In the wake of the crisis the Too Big To Fail problem has grown across the rich countries. When something happens always and everywhere we should start looking for underlying laws. We're not at "always and everywhere" here but it's getting close: Time to theorize.
I don't think political influence from big banks is a major reason for the recent rise in bank size. Political influence is a constant, like gravity, so the question is what changed after 2008. Why the rise in bank concentration just as economists, policymakers, and politicians became more worried about bank concentration?
It sounds to me like an interaction between hyperbolic discounting (impulsivity, short term impatience in the government sector) and time inconsistency (depositors know the regulator will cave later so depositors put more money in TBTF banks today, making it even more tempting for the regulator to cave).Woj’s Thoughts - Jones goes on to make the case for banning acquisitions by the biggest banks. I left the following comment on his blog:
While I agree that "hyperbolic discounting by bank regulators is a big problem", I wonder whether banning acquisitions would solve the problem. Looking at the most recent crisis, Bank of America, Wells Fargo and JP Morgan were practically begged by regulators to acquire other large banks presumably because no better alternative existed. Had those mergers been prevented, what actions would have been taken? Speed bankruptcy is an option, but likely wasn't on the table. It seems plausible that the government and Fed would have bailed out those failed banks more explicitly.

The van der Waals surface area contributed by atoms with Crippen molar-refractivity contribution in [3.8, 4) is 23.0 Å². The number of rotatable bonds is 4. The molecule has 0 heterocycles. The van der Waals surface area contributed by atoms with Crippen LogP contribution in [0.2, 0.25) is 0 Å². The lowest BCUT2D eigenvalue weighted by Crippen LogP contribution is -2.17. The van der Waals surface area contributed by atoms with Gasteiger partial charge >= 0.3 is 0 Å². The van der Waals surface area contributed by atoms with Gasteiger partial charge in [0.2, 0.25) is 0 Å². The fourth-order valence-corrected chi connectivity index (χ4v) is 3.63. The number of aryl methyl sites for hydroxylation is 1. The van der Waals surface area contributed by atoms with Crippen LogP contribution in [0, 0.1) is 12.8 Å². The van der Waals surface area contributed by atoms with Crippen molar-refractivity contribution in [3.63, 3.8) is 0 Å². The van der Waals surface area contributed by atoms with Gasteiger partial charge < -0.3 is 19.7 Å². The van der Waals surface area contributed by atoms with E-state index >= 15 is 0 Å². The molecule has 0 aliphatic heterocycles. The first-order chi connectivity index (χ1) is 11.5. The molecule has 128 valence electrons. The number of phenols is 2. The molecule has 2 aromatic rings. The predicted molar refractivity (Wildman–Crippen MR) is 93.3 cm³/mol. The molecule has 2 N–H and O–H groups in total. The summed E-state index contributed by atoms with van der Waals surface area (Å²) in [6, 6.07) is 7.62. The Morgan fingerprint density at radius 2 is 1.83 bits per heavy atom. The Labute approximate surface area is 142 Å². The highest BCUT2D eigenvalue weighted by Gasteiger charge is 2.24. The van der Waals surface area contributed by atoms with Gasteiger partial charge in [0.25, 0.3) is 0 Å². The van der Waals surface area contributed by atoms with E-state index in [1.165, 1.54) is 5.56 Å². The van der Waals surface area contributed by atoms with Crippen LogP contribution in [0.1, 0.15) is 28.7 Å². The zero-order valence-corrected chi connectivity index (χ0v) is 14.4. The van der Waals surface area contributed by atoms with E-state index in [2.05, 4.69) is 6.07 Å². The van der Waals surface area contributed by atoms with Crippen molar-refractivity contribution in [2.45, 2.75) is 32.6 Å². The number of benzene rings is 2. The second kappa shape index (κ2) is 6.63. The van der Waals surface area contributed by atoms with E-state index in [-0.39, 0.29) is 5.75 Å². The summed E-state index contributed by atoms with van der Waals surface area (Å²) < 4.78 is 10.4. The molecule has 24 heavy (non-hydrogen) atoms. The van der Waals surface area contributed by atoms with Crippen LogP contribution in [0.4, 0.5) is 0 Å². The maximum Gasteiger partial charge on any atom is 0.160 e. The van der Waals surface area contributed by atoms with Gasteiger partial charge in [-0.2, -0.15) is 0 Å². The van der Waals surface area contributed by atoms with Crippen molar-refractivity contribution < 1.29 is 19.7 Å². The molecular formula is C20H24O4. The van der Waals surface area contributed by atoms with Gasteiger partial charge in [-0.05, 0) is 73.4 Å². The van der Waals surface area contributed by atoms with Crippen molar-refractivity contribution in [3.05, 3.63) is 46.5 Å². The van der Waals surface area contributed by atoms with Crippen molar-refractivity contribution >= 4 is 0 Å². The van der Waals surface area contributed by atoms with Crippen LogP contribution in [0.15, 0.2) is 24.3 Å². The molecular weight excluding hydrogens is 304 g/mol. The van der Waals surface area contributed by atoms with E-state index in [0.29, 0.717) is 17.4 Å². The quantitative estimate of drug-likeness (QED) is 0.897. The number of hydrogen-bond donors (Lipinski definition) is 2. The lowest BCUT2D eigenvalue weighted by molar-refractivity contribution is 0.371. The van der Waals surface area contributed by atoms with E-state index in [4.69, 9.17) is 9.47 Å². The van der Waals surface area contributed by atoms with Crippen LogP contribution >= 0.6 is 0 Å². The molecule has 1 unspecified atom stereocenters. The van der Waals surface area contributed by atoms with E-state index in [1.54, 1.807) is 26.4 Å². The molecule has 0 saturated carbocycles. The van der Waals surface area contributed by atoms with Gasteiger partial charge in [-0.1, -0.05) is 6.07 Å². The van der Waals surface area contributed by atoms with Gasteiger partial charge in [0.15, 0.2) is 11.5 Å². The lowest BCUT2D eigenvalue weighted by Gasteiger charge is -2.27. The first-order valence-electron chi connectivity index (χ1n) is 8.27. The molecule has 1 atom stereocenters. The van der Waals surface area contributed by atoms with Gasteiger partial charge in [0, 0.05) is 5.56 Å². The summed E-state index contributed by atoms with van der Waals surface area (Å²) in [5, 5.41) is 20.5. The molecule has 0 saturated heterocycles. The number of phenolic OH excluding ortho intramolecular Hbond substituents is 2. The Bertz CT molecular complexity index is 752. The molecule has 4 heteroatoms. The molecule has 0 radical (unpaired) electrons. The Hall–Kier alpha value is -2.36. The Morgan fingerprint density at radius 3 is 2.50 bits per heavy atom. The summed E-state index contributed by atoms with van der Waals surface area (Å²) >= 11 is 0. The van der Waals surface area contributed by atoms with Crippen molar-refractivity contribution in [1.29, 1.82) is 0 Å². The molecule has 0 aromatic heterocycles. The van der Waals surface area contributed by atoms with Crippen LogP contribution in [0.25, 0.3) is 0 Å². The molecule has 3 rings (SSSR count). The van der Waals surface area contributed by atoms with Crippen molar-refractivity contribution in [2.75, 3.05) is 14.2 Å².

One of the other channels, that I think may be a greater issue, is the subsidies inherent in an implicit government backing for SIFIs. My reading suggests these institutions are able to finance their operations at rates 50-100 bps below other financial institutions. This cost advantage could eliminate smaller institutions regardless of banning acquisitions.
2) quick look ahead for the euro zone by Warren Mosler @ The Center of the Universe
All this gets me back to the idea that the path towards deficit reduction in this hopelessly out of paradigm region keep coming back to the unmentionable PSI/bond tax. Seems to me we are relentlessly approaching the point where further taxing a decimated population or cutting what remains of public services becomes a whole lot less attractive than taxing the bond holders. And the process of getting to that point, as in the case of Greece, works to cause all to agree there’s no alternative. With the far more attractive alternative of proactive increases in deficits that would restore output and employment not even making it into polite discussion, I see the walls closing in around the bond holders, along with the argument over whether the ECB writes down it’s positions back on page 1. And just the mention of PSI in polite company throws a massive wrench (spanner) into the gears. For example, if bonds go to a discount, they’ll look towards ECB supported buy backs to reduce debt, again, Greek like. And if prices don’t fall sufficiently, they’ll talk about a forced restructure of one kind or another, all the while arguing about what constitutes default, etc.
The caveats can change the numbers, but seems will just make matters worse.Woj’s Thoughts - Mosler has been one of the few voices that predicted this outcome for the Euro zone from the beginning. His thoughts on the forthcoming strength of the euro have certainly made me reconsider my views. I continue to worry about the political aspect within Europe and whether the people will continue to accept depression dynamics to remain in the Euro zone.
3) Wealth and Redistribution Revisited: Does Enriching the Rich Actually Make Us All Richer? by Steve Roth @ Angry Bear
Here’s what that looks like, with starting wealth of $2 million, divided 50/50 between the rich person and the ten poorer people. (click for larger):
Woj’s Thoughts - Click through for surprising lessons about redistribution from this very basic model.